Hometown: Los Angeles, Calif.
Training Town: Lakewood, Calif.
Age During 2018 Olympics: 28
Years Competing As A Senior: 10
His Story: Rippon has been at this longer than most figure skaters, now competing against athletes 10 years his junior and often saying to reporters he is “no spring chicken.” And yet he has continued to be a podium threat throughout his decade-long senior career, finally winning his first national title at age 26 in 2016 after twice missing out on the Olympic team. He made the Grand Prix Final for the first time earlier that season. Those successes came shortly after Rippon came out as gay in October 2015; he told TeamUSA.org that the announcement has helped him on the ice, saying, “When I came out was when I was able to breathe. When everyone knew, I didn’t feel like I was hiding anything.” Now he is the first openly gay U.S. athlete to make a winter Olympic team. After breaking his foot weeks before the 2017 U.S. championships, Rippon was unable to defend his title, but like a phoenix rising from the ashes he came back stronger than before and won two grand prix silvers, again qualifying for the Final. He had a stellar short at the 2018 U.S. championships that put him in second, but made several mistakes in the free skate and fell to fourth; however, his Olympic spot was saved by his international successes.
U.S. Championships Medals: Gold (2016), Silver (2012, 2015), Pewter (2018)
International Career Highlights: Rippon won two world junior championship titles in a row in 2008 and 2009, plus the 2007 junior Grand Prix Final title. On the senior grand prix circuit, he has racked up seven mdals, though none are gold. Rippon has had his best international showings the last two seasons, medaling at both his grand prix assignments for the first time in 2015 when he earned two bronzes and qualified for his first Grand Prix Final, where was sixth. This season, he won silver at both his grand prixs and finished fifth at the Final. His career-best worlds finish is sixth, which he placed in both 2010 and 2016.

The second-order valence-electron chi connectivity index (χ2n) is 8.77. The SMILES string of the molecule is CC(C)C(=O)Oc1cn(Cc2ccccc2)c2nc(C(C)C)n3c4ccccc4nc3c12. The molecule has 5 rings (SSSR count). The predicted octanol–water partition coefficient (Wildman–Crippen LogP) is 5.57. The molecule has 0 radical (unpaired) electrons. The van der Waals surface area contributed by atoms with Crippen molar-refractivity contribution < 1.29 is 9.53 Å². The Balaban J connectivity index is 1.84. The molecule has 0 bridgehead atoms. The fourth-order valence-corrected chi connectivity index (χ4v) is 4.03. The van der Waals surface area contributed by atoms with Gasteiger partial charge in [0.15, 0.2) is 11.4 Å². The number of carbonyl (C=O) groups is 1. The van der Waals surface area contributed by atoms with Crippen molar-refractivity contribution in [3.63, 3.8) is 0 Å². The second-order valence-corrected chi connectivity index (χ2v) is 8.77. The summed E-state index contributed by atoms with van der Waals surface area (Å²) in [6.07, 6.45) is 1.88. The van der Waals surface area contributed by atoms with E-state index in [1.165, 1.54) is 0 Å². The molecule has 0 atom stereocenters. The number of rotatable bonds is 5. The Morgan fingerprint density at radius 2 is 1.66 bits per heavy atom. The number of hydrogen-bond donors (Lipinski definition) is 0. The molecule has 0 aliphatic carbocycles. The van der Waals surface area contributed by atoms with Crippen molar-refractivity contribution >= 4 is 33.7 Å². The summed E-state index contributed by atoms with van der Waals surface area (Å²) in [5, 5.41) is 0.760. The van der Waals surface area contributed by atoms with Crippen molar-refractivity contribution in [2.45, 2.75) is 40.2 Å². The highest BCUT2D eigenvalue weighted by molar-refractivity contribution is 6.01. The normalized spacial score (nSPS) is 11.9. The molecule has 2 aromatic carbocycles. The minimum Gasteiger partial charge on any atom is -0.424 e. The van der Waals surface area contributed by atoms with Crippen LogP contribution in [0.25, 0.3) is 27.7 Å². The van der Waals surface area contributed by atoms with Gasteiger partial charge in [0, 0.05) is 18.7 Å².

How He Performed At Olympic Selection Events: Tier 1… Rippon was fourth at the 2018 U.S. championships and fifth at the 2017 Grand Prix Final. Tier 2… Rippon won silver at both his grand prix assignments this season, NHK Trophy and Skate America. Tier 3… Rippon was third at the 2017 Finlandia Trophy.
Hometown: Palo Alto, Calif.
Training Town: Colorado Springs, Colo.
Age During 2018 Olympics: 17
Years Competing As A Senior: 3
His Story: Zhou won the U.S. novice title in 2012 and quickly rose through the ranks, taking the junior national title the following season. He would sit out the next two seasons, however, with injuries. Once he returned, Zhou was eighth at his first senior nationals in 2016. The following season, he won silver behind Nathan Chen at the U.S. championships; what a difference a year makes. Zhou landed two quads and eight triples en route to that silver medal. While he was too young to compete at the senior world championships, he went to his second junior worlds instead and won gold. He struggled to remain consistent throughout this season, finishing fourth and ninth at his grand prix assignments, but earned bronze at nationals with an attempted five quads in his long (he fell on one and three were under-rotated).
U.S. Championships Medals: Silver (2017), Bronze (2018)
International Career Highlights: Zhou is the reigning junior world champion, a title he earned after a personal-best free skate vaulted him from fifth to first. In the first two grand prix assignments of his young career this season, he finished ninth and fourth. He also competed at a Challenger Series event this fall, taking silver at Finlandia Trophy.
How He Performed At Olympic Selection Events: Tier 1… Zhou was third at the 2018 U.S. championships. Tier 2… Zhou was fourth and ninth at his 2017 grand prixs, the first of his career. Tier 3… Zhou was first at junior worlds, second at the 2017 U.S. championships and second at the 2017 Finlandia Trophy.